Thursday, September 10, 2020



I hate when I read a book that has a major historical error. Certain things jump at me and when I know someone got it wrong…That happened to me recently when the story had a woman sewing at home on a machine in the old west.

Let’s look at the sewing machine. For starters, these machines were considered commercial machines and not for home use. It would take quite a few years before a machine would be produced for home use, but I’ll get there.

The first sewing machine was invented in the late 1700s by Thomas Saint and was meant for working with leather. No one knows if he even attempted to build such a machine. But years later someone tried to build his machine and had to tweak it slightly to make it work. Thomas patented it as “An Entire New Method of Making and Completing Shoes, Boots, Spatterdashes, Clogs, and Other Articles, by Means of Tools and Machines also Invented by Me for that Purpose, and of Certain Compositions of the Nature of Japan or Varnish, which will be very advantageous in many useful Appliances.” It was hand cranked. He died a pauper.

In the early 1800s, there were quite a few patents for sewing machines. A Viennese tailor Josef Madersperger patented his invention. He built his and several more. The first one only did a straight stitch, but the others could sew circles. It’s believed he was trying to find a machine that would embroider. He never made one for commercial release. Instead, he spent his entire life and all of his money attempting to make it better. He died a pauper.

In France, Barthélemy Thimonnier invented a machine that used a barbed needle and made a chain stitch. He produced 80 machines and was awarded a government contract to produce uniforms for the French Army. Seems the other tailors didn’t like invention and figured he’d put them out of work, so they came with torches and burned everything to the ground. He narrowly escaped and created a new machine that was even better. The tailors struck again and Barthélemy Thimonnier managed to save one machine. He went to England and tried there but died a pauper.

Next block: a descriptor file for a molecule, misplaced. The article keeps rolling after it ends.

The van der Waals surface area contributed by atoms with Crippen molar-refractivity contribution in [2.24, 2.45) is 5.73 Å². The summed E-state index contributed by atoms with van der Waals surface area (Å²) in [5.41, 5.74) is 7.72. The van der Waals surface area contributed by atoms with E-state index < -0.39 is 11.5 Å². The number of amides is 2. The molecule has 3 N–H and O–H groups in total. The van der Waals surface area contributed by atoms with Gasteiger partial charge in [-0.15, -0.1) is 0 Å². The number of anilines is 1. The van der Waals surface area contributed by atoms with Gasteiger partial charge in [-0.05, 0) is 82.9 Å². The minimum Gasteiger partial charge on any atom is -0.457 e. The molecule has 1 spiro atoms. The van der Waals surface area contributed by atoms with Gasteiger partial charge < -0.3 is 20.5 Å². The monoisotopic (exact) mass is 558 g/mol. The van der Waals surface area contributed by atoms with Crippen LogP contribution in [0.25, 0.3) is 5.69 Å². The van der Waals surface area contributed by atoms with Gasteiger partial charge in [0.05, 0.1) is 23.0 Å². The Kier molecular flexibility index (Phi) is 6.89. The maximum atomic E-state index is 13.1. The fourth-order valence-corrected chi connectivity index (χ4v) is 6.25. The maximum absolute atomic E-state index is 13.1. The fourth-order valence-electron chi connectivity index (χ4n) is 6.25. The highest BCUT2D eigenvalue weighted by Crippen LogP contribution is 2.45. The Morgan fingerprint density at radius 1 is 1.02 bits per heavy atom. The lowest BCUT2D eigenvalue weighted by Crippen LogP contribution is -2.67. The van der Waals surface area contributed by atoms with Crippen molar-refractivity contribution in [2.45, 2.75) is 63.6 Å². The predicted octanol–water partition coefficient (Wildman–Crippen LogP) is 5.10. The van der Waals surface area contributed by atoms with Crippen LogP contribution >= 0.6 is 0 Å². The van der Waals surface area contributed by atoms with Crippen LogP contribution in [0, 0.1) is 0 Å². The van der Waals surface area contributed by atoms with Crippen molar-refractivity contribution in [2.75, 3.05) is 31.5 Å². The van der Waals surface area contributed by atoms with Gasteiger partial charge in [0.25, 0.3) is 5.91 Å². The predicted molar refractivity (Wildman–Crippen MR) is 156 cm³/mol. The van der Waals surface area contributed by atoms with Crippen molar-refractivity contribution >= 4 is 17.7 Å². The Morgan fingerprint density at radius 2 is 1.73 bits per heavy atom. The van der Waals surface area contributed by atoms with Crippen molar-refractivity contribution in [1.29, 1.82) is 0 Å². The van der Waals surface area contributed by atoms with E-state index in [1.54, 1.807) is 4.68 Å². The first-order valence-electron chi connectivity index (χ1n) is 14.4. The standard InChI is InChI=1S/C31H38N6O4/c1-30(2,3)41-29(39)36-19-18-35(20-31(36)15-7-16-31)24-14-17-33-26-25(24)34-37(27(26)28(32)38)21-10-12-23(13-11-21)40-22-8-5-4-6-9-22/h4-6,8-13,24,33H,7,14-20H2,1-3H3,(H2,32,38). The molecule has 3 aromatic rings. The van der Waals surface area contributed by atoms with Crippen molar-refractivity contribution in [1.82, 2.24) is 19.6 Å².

Inventing a sewing machine wasn’t such a great idea.

It was in the USA where well-known inventor, Walter Hunt, (he invented the safety pin among other things) invented a machine using two needles and created a lock-stitch. He hoped his daughter could use it to make corsets. Then he worried if such a machine might hurt the tailors and seamstresses, so he abandoned his design and never filed for a patent.

In 1846, Elias Howe came up with almost the same design. His design worked so well he staged a man vs machine event with five seamstresses, and his machine beat them and was obviously superior. He couldn’t find a buyer for his invention. He continued to improve his design. He went London and eventually returned to the USA totally broke only to discover that others had taken his patent and were making machines based on his design. He sued them and won. 


Along came Isaac Singer, a machinist, and he’d invented a machine that was totally different from Howe’s except for one thing, that needle with the eye near the point. The little needle cost Singer a small fortune. But Singer approached other sewing machine manufacturers who had lost to Howe and devised a scheme for them to share patents. In the beginning, they had to pay Howe $25 for each machine they sold. Eventually they got that amount down to $5 per machine. (To give you an idea as to how expensive $25 was, it was a year’s salary for most men!)

It was 1858 when Singer introduced the first personal sewing machine called the Grasshopper. It was the end of the Civil War when Singer made the Family Sewing Machine. By 1889 Singer created the first practical electric machine. And it was 1933 when the Featherweight came into being.

Howe died a very wealthy man in 1867. But it was Singer who is best known for the sewing machine. Why? He was a promoter and very good at it. He also was the first person to ever spend a million dollars on advertising. 

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